581kg of produce grown on campus in 2021/2022
1331 eggs laid by our campus chickens in 2021/2022
7500 meals produced from produce grown on campus in 2021/2022
783 total hours spent by volunteers across all Growhampton initiatives in 2021/2022
14,000 lightbulbs have been replaced with LED and motion and daylight controls
508m2 of solar electricity panels installed on University buildings
1,750 thermostatic radiator valves installed
4,000m2 of 30cm thick loft insulation in all buildings with unoccupied pitched roofs
1,875m of heating pipework insulated
Draught proofing of 615 windows and doors
Turning nettles into clothing and other materials might sound an uncomfortable idea, but that's exactly what a team of students and staff did in spring 2023. From raw nettles they produced an array of threads, weaving and craft products, which were showcased at an event in May.
Starting with a harvest of nettles gathered on a frosty December morning in the Southlands car park, participants learned how to crush the stems to extract nettle fibres. A series of four workshops held from February to March demonstrated ways of cleaning, processing, spinning and then crafting with the materials produced.
Alongside the workshops, a series of displays and posters explained how commercial clothing production can be highly polluting and resource-heavy, particularly the dyeing industry which damages water courses. The displays and posters attracted particular attention at the lunchtime sessions, seen by hundreds of students who marvelled at the amount of nettles required to make a tiny portion of useable fibre.
Supported by funding from Southlands Venture, the project has been led by Mona-Lisa De Greve, RSU environmental officer, who picked up Hiroko's ideas for both nettle crafting and using waste coffee grounds from the Hive Café to make a body scrub. Mona-Lisa said the whole project had been a huge learning exercise: "It was a pleasure to meet both the students and staff, who enthusiastically embraced the concept of this project, and generously shared their diverse experiences and knowledge.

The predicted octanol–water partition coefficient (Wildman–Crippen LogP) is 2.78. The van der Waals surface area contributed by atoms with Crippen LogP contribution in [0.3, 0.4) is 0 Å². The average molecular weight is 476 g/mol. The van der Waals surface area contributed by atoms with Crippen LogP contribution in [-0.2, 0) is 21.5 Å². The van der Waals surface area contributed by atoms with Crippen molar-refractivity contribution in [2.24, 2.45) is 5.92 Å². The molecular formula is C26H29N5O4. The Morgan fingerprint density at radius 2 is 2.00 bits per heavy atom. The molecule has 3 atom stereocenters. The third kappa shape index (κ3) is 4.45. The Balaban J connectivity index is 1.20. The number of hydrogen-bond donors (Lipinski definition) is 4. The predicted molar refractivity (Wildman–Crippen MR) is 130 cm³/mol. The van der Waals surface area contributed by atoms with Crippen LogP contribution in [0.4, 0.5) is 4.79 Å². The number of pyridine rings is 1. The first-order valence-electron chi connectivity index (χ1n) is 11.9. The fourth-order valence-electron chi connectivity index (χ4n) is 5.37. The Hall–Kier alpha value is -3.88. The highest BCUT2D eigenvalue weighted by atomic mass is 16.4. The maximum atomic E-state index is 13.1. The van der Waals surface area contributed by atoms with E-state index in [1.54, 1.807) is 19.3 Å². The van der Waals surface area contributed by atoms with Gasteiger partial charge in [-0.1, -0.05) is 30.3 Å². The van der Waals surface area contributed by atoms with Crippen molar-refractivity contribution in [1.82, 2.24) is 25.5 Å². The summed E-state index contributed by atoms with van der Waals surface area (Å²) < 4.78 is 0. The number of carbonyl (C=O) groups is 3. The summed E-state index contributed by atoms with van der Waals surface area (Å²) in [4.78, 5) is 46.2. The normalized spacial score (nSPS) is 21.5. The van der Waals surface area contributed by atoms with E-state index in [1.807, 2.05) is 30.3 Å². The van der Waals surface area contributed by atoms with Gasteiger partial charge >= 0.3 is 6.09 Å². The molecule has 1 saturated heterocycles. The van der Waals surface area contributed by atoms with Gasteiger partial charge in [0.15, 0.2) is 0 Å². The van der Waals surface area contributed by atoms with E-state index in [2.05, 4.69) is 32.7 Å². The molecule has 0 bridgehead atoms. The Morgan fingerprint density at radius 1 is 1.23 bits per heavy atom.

The eye-catching project was set up by Dr Hiroko Onishi, senior lecturer in the Law School at the University, who came up with the idea and gathered a team of helpers to bring it to fruition. This team along with Hiroko's colleagues and students were deeply affected by her death in October 2022, and vowed to continue the project as a legacy of her passion, commitment and enthusiasm for learning and commitment to environmental causes.
School of Arts and Digital industries Design Challenge
On 24 and 25 April 2023, more than 60 undergraduate and postgraduate Computer Science students took part in a 'Sustainability Design Challenge' as part of their Computing and Society module.
In just four hours the students, working in groups, performed the whole product design lifecycle of ideation, prototyping, user-testing and refinement. The challenge took the theme of Sustainable University Campus, and the students made prototypes for products and services that tackled key issues such as recycling, food waste, active transport, biodiversity and reducing single-use plastics.
Research and user feedback were key in developing the solutions.
The winning designs awarded prize money vouchers, and our judges came from across the University and the Vice-Chancellor's office.
It was a fun and creative event that showed how computer science can be applied to real-world problems, and we look forward to seeing some of the ideas developed further in future projects.
New Biodigester - eliminating compostable waste in landfill
To further enhance our sustainability efforts, the University has implemented a compostable waste stream that allows for the centralised disposal of food waste and catering disposables.
Through research and evaluation of several options, we selected Harp Renewables' thermophilic aerobic digester machine. This technology converts 80% of compostable waste into compost in just 24 hours. It constantly regenerates microbes, neutralizes ammonia to eliminate unpleasant odors, and heats to 70 degrees to reduce pathogens. Additionally, it prevents the oxidation of carbon into CO2, thereby minimising greenhouse gas and eliminating emissions from incurred from transporting food waste.
As a result, we are now able to produce nutrient-rich soil products that can be used throughout our campus, eliminating compostable waste in landfills, offsetting our carbon footprint, and contributing to a circular economy with an accredited biofertilizer. Depending on the quantity of soil products we generate, there is even the potential to sell them to third parties.
The compostable waste stream system was installed in the spring. Signage is displayed across all catering outlets on campus to raise awareness and to encourage all members of our community to dispose of compostable waste in an eco-friendly manner, reducing our carbon footprint.
Future initiatives will look at the introduction of food caddies in each hall of residence to further convert compostable waste.
Apleona - establishing sustainable practices and initiatives
The University works with experienced facilities management company Apleona, who operate cleaning, pest control, window cleaning, feminine hygiene and hotel and conferencing services within an environmentally friendly ethos.
The following presentation highlights the initiatives Apleona have introduced and areas they would like to improve.